Host and gut microbiota symbiotic factors: lessons from inflammatory bowel disease and successful symbionts

Authors


E-mail wgarrett@hsph.harvard.edu; Tel. (+1) 617 432 3243; Fax (+1) 617 432 3259.

Summary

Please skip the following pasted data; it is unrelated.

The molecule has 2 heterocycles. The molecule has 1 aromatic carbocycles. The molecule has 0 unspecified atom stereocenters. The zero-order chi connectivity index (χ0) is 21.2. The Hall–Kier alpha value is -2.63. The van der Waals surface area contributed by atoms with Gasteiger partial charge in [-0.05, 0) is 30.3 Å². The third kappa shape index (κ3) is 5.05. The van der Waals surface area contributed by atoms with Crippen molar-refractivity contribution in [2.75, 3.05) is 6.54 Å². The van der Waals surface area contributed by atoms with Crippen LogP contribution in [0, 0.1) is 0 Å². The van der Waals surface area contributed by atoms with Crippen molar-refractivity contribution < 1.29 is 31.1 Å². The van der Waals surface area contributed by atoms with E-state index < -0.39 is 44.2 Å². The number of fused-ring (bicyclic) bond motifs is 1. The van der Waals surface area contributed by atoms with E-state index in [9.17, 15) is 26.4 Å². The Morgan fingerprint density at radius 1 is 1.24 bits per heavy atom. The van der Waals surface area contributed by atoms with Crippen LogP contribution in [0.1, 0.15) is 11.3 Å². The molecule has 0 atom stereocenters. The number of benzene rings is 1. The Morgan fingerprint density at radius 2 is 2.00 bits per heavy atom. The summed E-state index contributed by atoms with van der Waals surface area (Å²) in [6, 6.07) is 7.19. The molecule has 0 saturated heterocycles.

Humans are colonized by a diverse collection of microbes, the largest numbers of which reside in the distal gut. The vast majority of humans coexist in a beneficial equilibrium with these microbes. However, disruption of this mutualistic relationship can manifest itself in human diseases such as inflammatory bowel disease. Thus the study of inflammatory bowel disease and its genetics can provide insight into host pathways that mediate host–microbiota symbiosis. Bacteria of the human intestinal ecosystem face numerous challenges imposed by human dietary intake, the mucosal immune system, competition from fellow members of the gut microbiota, transient ingested microbes and invading pathogens. Considering features of human resident gut bacteria provides the opportunity to understand how microbes have achieved their symbiont status. While model symbionts have provided perspective into host–microbial homeostasis, high-throughput approaches are becoming increasingly practical for functionally characterizing the gut microbiota as a community.

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